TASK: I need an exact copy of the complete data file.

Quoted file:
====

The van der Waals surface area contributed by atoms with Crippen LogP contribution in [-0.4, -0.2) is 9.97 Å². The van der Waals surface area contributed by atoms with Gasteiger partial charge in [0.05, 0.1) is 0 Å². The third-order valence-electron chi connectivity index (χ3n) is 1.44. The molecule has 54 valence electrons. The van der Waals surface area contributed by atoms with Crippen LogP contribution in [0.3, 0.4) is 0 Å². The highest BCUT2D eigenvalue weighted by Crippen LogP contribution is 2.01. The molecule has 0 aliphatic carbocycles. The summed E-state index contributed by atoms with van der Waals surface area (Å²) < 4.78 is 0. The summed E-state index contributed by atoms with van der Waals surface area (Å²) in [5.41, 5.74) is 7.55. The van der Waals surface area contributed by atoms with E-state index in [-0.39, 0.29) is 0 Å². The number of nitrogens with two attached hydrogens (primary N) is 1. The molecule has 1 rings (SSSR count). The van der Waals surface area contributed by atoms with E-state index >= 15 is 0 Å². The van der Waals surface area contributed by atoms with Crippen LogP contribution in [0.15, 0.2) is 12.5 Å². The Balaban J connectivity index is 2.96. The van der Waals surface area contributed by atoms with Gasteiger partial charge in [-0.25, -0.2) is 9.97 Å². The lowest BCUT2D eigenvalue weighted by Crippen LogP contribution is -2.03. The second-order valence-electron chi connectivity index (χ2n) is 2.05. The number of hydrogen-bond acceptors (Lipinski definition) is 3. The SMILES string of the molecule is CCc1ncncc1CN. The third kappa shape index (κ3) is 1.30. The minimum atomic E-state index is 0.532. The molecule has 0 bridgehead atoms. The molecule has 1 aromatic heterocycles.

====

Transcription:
The van der Waals surface area contributed by atoms with Crippen LogP contribution in [-0.4, -0.2) is 9.97 Å². The van der Waals surface area contributed by atoms with Gasteiger partial charge in [0.05, 0.1) is 0 Å². The third-order valence-electron chi connectivity index (χ3n) is 1.44. The molecule has 54 valence electrons. The van der Waals surface area contributed by atoms with Crippen LogP contribution in [0.3, 0.4) is 0 Å². The highest BCUT2D eigenvalue weighted by Crippen LogP contribution is 2.01. The molecule has 0 aliphatic carbocycles. The summed E-state index contributed by atoms with van der Waals surface area (Å²) < 4.78 is 0. The summed E-state index contributed by atoms with van der Waals surface area (Å²) in [5.41, 5.74) is 7.55. The van der Waals surface area contributed by atoms with E-state index in [-0.39, 0.29) is 0 Å². The number of nitrogens with two attached hydrogens (primary N) is 1. The molecule has 1 rings (SSSR count). The van der Waals surface area contributed by atoms with E-state index >= 15 is 0 Å². The van der Waals surface area contributed by atoms with Crippen LogP contribution in [0.15, 0.2) is 12.5 Å². The Balaban J connectivity index is 2.96. The van der Waals surface area contributed by atoms with Gasteiger partial charge in [-0.25, -0.2) is 9.97 Å². The lowest BCUT2D eigenvalue weighted by Crippen LogP contribution is -2.03. The second-order valence-electron chi connectivity index (χ2n) is 2.05. The number of hydrogen-bond acceptors (Lipinski definition) is 3. The SMILES string of the molecule is CCc1ncncc1CN. The third kappa shape index (κ3) is 1.30. The minimum atomic E-state index is 0.532. The molecule has 0 bridgehead atoms. The molecule has 1 aromatic heterocycles.